“My Spouse Doesn’t Want Me”: Differences in Sexual Desire
Day 2 broadcast
Dave and Ann Wilson hosted Dr. Sytsma and Shaunti Feldhan on the popular Familylife Today program for day 2. The focus was on information from the new book, Secrets of Sex and Marriage.
Topics discussed included the different types of desire (initiating, receptive, resistant), scheduling sex, saying “no”, and initiating sex.
This is day 2 of a two-day broadcast. You can see day 1 here.
You can listen to the podcast on the FamilyLife website or most podcast hosts.
Look for the episode from 2/8/2023 titled: “My Spouse Doesn’t Want Me”: Differences in Sexual Desire.
Excerpts from the show:
Dave Wilson: Oh, it’s a great topic! And here’s what I was thinking about this topic—and I’ve told you this before: I didn’t know this about myself as a pastor and preacher, but I have no fear talking about this at church from the stage. I want our congregation to know what God’s heart is on sex. I have a whole ton of fear talking about this with Ann in our kitchen or our bedroom.
Ann Wilson: Or even with the boys, it was a little awkward for you.
Dave Wilson: It was weird. “Why am I so free here, but—?” It was a scary thing to talk about that. So, we’ve got Shaunti Feldhahn in the studio, back with us, and Dr. Michael Systma with us, who’s a sex therapist. You guys have combined to write The Secrets of Sex in Marriage: Eight Surprises That Make All the Difference. Welcome back to FamilyLife!
Dave Wilson: One of [the surprises] that I read in the manuscript [was] that desire tends to work differently for men and women, so, educate us!
Shaunti Feldhahn: The basic premise for this, which is why it is so helpful for people, is we don’t realize [that for] the average couple, we have in our heads everything that we’ve seen in the movies or, you know, seen on television; and we don’t recognize just how much we think that is what sex is. Now, we know that movies put people in crazy situations, but the process that we think happens—you have the boy and the girl, and they look at each other, and there are like sparks that fly, and they’re in bed.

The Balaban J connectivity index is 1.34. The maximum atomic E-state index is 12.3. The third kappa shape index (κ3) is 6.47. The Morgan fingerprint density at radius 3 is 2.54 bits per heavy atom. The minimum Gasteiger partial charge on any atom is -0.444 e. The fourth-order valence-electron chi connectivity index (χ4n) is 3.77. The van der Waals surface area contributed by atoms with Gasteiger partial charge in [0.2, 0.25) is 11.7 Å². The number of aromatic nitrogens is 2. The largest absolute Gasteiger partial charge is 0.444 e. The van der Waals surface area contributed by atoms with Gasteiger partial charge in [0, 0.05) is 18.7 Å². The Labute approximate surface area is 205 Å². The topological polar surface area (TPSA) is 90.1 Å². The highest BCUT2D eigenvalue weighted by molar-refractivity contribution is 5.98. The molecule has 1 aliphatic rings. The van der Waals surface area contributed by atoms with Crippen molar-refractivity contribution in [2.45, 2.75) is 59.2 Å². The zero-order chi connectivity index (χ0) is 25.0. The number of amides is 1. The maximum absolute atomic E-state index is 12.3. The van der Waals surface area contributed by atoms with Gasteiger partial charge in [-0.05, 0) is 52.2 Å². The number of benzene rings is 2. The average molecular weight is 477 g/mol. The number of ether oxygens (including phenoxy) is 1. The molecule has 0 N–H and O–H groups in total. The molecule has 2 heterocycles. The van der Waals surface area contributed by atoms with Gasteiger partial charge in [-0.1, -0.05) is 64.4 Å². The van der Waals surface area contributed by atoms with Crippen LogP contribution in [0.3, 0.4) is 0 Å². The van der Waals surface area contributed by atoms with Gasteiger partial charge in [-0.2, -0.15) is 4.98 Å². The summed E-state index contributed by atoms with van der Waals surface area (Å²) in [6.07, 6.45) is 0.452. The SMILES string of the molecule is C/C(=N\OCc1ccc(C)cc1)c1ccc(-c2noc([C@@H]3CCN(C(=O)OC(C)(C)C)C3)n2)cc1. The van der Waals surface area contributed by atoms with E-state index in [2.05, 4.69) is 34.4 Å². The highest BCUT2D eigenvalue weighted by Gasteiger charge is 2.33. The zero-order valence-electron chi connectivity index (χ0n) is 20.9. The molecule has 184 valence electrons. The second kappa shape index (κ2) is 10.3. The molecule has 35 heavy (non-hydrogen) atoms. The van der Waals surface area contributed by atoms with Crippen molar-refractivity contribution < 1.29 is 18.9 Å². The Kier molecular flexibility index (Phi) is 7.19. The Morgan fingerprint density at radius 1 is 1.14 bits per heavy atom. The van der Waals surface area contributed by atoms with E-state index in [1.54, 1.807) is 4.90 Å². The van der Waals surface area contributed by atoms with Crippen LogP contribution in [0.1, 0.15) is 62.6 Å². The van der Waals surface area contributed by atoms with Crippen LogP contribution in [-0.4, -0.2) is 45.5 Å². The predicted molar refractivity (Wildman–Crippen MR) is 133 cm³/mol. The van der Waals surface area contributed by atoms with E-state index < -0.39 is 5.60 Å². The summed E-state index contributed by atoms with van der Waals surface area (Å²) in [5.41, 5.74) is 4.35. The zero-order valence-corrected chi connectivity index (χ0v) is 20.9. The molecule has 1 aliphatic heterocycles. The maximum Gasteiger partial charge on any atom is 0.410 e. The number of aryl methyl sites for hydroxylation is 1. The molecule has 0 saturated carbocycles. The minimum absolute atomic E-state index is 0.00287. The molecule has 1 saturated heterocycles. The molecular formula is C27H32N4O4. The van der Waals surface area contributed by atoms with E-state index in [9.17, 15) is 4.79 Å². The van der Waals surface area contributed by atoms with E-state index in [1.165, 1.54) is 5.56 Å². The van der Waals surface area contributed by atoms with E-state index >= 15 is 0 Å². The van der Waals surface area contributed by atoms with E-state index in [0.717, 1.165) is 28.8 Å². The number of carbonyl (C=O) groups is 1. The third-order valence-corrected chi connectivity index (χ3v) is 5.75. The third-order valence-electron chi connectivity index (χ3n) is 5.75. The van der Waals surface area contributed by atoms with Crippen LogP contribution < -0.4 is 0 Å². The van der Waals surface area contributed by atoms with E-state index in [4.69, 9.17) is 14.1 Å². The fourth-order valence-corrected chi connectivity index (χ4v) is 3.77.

It turns out, that’s only one type of desire. There’s another type of desire. That sort of Hollywood type, where you feel desire and you pursue it, that’s called “initiating desire.” And the average couple doesn’t know this. And here’s the key that is so powerful for people: it’s to recognize, “Okay, that is one type of desire;” but there’s a completely different type of desire, called “receptive desire,” which works almost in the reverse, physiologically, where someone who has receptive desire, which tends to be the woman, but it’s not always. I think it’s like 74-75% of women—
Dave Wilson: I was saying, “I don’t feel like you want to make love as much as I do.”
Dr. Michael: Right.
Dave Wilson: She was feeling like, “You don’t even love me. There’s no affection.” And it was initiating desire.
Dr. Michael: Right.
Dave Wilson: She has always been receptive, but I had never had categories for that. I’m like, “Oh, you really do want to make love! Probably as much as I do; it just looks totally different.”
Ann Wilson: But I felt really guilty about it, and I felt a lot of shame toward it.
Dr. Michael: Right. And that doesn’t facilitate intimate connection, when we step in with guilt and when we step in with shame. The invitation is two-fold. If you’re the receptive desire spouse, acknowledge that: “You know, I haven’t thought about it in a couple of days. And that’s okay; that’s how I work. I need to be drawn into it, and once that happens, it is going to turn on, and it is a legitimate type of desire. At that point, I do want to engage with you.”
And then, for the other spouse, to recognize they might not have thought about it in 2-3 days, and we need to ramp up our game; not of putting guilt or pressure or shame on them. Not saying, “There’s something broken” or “There’s something wrong with you.” No, there’s not. Your task is: how do I create a space that they want to step into? And when they do step into it, it’s rich for them? The next time I come back and say, “Hey, you look really cute. You wanna?” [Laughter]
And they go, “Well, last time that worked out really well for us. Yes, I want to create space for it. Even though I’m not hungry to start, you’ve created a space that I want to step into, and it’s going to be enjoyable when I do.”
Dave Wilson: Boy, that’s wisdom! I mean, you know, one of the analogies you use in the book—and I want to say it because you wrote it so well—was like a car.
Dr. Michael: Right.
Dave Wilson: Initiating desire is sort of the car in drive; receptive desire is the car in neutral.